Studying the Flow of O2 Across the Cocoon Membrane
Figure 2c, d describes the set-up to study the flow of O2 across the cocoon membrane.
We cut open the cocoon at the top and removed the dead pupa and sealed the cocoon by placing a thermocouple probe (Kiethley 6517B) inside the cocoon. Before placing the cocoons in the incubator, we measured the initial temperature of the cocoons using the thermocouple probe. It is our consistent observation that the ambient temperature inside the cocoon was 2 °C more than the room temperature. All the measurements were made at a room temperature of 26 °C.
All the statistical significance were calculated using “two-sample Students t test”. The significance level was indicated by p value and significance was determined at three differentp values (p = 0.001, 0.01, 0.05). All the results were expressed as mean ± standard error, n = number of cocoons.
Results and Discussion
On visual observation, the outer surface of the cocoon exhibited extremely rough morphology as compared to the inner surface (Fig. 3a).
SEM Analysis of the Native Cocoon
On SEM analysis, we found the presence of large number of cuboidal shaped crystals on the outer surface of silk fibers (Fig. 3b–d). These varied size crystals were randomly stacked over one another like tiles covering the silk thread and later identified as the crystals of calcium oxalate monohydrate by XRD and FTIR studies. In contrast, the inner surface of the cocoon was found to be extremely smooth (Fig. 3 a) with intertwined cross-network of the fibers (Fig. 3e, f). Hardly any crystals were observed on the inner surface of the cocoon.
SEM Analysis of the Cocoons After Washing Away the Calcium Oxalate Monohydrate Layer from the Outer Surface
Figure 3g, h showed the SEM images of the outer surface of the treated cocoons. On comparison with the outer surface of the untreated cocoons, it is clearly demonstrated that the calcium oxalate monohydrate layer has completely leached away from the outer surface of the cocoon. As expected, there is hardly any noticeable change in the inner surface of the treated cocoon compared to that with the untreated cocoons (Fig. 3i).
Using XRD analysis, we found that the cuboidal crystals on the outer surface of the cocoon are of calcium oxalate monohydrate (Fig. 4). We first obtained the XRD pattern of pure calcium oxalate monohydrate. Next we obtained the XRD pattern of calcium oxalate monohydrate scrapped out from the untreated cocoon. Afterward we treated the cocoon with dilute acidified (3 N HCl) solution followed by EDTA (0.4 M) solution with the theme to leach out the calcium oxalate monohydrate from the outer surface of the cocoon. The acid washed solution in the leaching process was concentrated to reduce volume and the extra acid is being neutralized by adding ammonia wherein the leached out calcium oxalate monohydrate is re-precipitated out under warm condition for favorable granular growth. This is filtered, washed with cold water and dried under ambient condition and subjected to XRD analysis. There is no doubt about the identity of this white precipitate as calcium oxalate monohydrate whose diffraction pattern is super imposable with the XRD pattern of pure calcium oxalate monohydrate and also with the calcium oxalate scrapped out from the untreated cocoon. Based on this result, we concluded that calcium oxalate monohydrate crystals are distributed differentially on the outer and the inner surfaces of the cocoon.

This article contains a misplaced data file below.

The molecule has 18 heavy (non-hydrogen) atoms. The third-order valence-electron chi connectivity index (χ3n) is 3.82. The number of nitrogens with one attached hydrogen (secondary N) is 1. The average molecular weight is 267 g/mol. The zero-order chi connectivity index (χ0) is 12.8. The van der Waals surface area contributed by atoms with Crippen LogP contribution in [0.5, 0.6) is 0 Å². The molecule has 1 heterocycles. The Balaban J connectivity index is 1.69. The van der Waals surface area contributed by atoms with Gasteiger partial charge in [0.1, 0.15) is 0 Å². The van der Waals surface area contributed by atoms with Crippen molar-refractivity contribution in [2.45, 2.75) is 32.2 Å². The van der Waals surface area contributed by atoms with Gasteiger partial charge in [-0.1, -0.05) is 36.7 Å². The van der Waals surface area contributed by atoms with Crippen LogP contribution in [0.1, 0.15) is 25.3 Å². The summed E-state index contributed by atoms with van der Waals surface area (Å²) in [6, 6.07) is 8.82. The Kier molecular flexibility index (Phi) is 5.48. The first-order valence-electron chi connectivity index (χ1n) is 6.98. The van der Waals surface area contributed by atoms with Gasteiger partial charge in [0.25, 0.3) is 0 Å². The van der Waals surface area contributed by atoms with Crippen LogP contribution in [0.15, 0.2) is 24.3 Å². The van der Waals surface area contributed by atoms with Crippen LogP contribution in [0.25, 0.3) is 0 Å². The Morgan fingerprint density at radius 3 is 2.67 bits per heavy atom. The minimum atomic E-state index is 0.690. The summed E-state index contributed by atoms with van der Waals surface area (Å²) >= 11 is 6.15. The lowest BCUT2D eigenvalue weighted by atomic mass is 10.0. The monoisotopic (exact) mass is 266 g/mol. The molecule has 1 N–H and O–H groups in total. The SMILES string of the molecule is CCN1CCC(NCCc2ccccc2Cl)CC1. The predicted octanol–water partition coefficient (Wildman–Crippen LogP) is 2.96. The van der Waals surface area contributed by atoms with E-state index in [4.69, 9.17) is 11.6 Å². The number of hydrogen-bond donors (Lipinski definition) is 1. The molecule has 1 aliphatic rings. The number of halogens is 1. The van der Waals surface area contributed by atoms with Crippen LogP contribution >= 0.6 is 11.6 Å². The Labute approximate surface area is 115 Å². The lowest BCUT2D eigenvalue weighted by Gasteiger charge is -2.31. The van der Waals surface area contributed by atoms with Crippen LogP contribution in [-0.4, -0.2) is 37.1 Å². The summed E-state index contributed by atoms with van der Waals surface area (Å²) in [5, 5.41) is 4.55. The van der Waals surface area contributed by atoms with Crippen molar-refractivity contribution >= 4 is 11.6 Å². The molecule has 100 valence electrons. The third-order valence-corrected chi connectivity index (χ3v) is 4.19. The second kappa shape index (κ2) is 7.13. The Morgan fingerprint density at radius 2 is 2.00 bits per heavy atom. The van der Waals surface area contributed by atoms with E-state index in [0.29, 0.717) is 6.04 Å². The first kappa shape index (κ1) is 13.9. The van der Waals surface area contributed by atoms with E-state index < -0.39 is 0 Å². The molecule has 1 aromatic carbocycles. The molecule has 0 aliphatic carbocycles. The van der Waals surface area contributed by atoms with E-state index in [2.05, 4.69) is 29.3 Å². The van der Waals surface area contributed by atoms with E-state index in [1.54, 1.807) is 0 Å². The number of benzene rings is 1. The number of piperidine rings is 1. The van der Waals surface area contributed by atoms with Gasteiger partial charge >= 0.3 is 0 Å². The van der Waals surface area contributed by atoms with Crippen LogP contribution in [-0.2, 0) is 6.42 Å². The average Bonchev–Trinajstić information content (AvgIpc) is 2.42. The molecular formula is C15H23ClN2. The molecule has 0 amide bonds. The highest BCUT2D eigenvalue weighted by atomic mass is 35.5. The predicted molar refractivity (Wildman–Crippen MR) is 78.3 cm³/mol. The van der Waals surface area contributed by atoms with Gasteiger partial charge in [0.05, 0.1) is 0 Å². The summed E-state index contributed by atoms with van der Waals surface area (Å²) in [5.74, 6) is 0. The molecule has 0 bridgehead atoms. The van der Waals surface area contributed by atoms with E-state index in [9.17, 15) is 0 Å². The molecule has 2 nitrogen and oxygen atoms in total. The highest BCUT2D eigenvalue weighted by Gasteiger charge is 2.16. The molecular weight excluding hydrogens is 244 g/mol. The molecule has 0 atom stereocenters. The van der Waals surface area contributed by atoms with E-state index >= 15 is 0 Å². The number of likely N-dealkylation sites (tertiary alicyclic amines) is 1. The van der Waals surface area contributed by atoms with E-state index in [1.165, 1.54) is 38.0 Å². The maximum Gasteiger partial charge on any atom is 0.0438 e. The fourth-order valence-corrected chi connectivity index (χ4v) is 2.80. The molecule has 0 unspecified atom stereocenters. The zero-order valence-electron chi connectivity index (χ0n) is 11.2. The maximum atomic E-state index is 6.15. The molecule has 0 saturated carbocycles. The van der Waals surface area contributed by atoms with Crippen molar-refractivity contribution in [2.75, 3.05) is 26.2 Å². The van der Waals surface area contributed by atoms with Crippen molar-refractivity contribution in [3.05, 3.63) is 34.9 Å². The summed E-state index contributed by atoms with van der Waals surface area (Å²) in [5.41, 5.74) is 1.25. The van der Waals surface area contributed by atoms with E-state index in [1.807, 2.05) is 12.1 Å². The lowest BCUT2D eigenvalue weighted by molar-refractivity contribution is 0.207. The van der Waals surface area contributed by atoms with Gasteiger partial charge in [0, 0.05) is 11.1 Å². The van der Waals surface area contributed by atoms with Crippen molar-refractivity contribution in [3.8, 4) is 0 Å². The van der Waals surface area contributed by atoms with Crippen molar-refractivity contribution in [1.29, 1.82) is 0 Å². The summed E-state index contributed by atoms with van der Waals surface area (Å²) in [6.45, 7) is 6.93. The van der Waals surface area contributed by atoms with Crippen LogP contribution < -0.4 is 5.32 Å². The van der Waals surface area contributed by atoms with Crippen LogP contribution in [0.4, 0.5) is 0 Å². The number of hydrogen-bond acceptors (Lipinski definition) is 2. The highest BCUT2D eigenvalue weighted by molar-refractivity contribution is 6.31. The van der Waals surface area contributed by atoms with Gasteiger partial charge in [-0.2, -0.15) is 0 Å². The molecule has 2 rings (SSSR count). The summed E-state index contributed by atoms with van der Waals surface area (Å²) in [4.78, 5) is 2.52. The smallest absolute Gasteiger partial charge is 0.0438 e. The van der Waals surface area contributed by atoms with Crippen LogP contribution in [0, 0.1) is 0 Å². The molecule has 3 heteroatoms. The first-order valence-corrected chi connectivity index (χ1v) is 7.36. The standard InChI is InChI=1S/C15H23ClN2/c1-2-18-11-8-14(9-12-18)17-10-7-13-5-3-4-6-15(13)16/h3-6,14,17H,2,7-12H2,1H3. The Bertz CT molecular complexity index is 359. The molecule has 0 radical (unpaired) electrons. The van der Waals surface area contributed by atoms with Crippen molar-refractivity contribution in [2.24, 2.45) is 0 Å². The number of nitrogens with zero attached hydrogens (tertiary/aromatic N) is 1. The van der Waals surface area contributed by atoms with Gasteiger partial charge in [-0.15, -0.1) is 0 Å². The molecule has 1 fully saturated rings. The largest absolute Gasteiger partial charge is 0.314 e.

We further validated the presence of calcium oxalate monohydrate crystals on the outer surface of the cocoon using FTIR spectroscopy (Fig. 5a–c). FTIR spectrum of pure calcium oxalate monohydrate is shown in Fig. 5a. FTIR spectrum of the outer surface of the cocoon is shown in Fig. 5b. FTIR spectrum of chemically leached calcium oxalate from outer surface of cocoon is shown in Fig. 5c. The very strong vibration at 1,632 cm−1 is assigned to asymmetric νa(CO) vibration and the strong vibration at 1,316 cm−1 is assigned as symmetric νs(CO) vibration of the oxalate group. The other low energy vibrations are related to mixed vibrations arising from stretching and bending mode including water in the lattice and ring deformation. Similarly the higher wave number broad absorption around 3,447 cm−1 as observed from the raw outer surface of the cocoon shows the presence of other functional groups in addition to the vibration arising out of ν(OH) due to the presence of water. The weak vibrations lower than 3,000 cm−1 in raw cocoon strongly suggest the presence of some ν(CH) and the background absorption in the 1,600–1,000 cm−1 region supports the presence of other vibrations related to silk residue. This is plausible as scrapping of the calcium oxalates from the surface may result a part of silk along with it. Such vibrations are absent in the chemically leached out calcium oxalate and also from pure calcium oxalate as seen in their respective IR spectrum where the dominant peaks related to the vibration of oxalate appeared. Thus FTIR spectroscopy supports the presence of calcium oxalate hydrate on the outer surface of the cocoons which is confirmed by XRD study .